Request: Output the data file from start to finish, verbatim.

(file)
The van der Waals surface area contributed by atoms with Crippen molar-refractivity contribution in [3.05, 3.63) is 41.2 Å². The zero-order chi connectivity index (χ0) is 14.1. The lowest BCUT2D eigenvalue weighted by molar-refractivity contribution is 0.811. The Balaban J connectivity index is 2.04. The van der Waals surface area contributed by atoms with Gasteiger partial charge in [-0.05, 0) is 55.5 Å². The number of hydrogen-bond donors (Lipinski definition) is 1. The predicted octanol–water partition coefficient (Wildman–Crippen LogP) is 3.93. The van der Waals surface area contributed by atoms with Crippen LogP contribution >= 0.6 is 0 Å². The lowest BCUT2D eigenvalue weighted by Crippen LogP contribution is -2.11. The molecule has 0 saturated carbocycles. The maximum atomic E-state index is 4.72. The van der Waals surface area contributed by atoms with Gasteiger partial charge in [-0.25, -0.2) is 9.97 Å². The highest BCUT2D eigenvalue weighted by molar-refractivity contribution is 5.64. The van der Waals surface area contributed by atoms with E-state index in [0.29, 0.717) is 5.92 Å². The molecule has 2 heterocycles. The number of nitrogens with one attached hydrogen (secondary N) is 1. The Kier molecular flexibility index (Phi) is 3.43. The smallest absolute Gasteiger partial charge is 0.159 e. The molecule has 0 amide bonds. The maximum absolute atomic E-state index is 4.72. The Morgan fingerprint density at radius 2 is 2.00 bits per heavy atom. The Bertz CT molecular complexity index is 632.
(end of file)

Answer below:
The van der Waals surface area contributed by atoms with Crippen molar-refractivity contribution in [3.05, 3.63) is 41.2 Å². The zero-order chi connectivity index (χ0) is 14.1. The lowest BCUT2D eigenvalue weighted by molar-refractivity contribution is 0.811. The Balaban J connectivity index is 2.04. The van der Waals surface area contributed by atoms with Gasteiger partial charge in [-0.05, 0) is 55.5 Å². The number of hydrogen-bond donors (Lipinski definition) is 1. The predicted octanol–water partition coefficient (Wildman–Crippen LogP) is 3.93. The van der Waals surface area contributed by atoms with Crippen LogP contribution >= 0.6 is 0 Å². The lowest BCUT2D eigenvalue weighted by Crippen LogP contribution is -2.11. The molecule has 0 saturated carbocycles. The maximum atomic E-state index is 4.72. The van der Waals surface area contributed by atoms with Gasteiger partial charge in [-0.25, -0.2) is 9.97 Å². The highest BCUT2D eigenvalue weighted by molar-refractivity contribution is 5.64. The van der Waals surface area contributed by atoms with E-state index in [0.29, 0.717) is 5.92 Å². The molecule has 2 heterocycles. The number of nitrogens with one attached hydrogen (secondary N) is 1. The Kier molecular flexibility index (Phi) is 3.43. The smallest absolute Gasteiger partial charge is 0.159 e. The molecule has 0 amide bonds. The maximum absolute atomic E-state index is 4.72. The Morgan fingerprint density at radius 2 is 2.00 bits per heavy atom. The Bertz CT molecular complexity index is 632.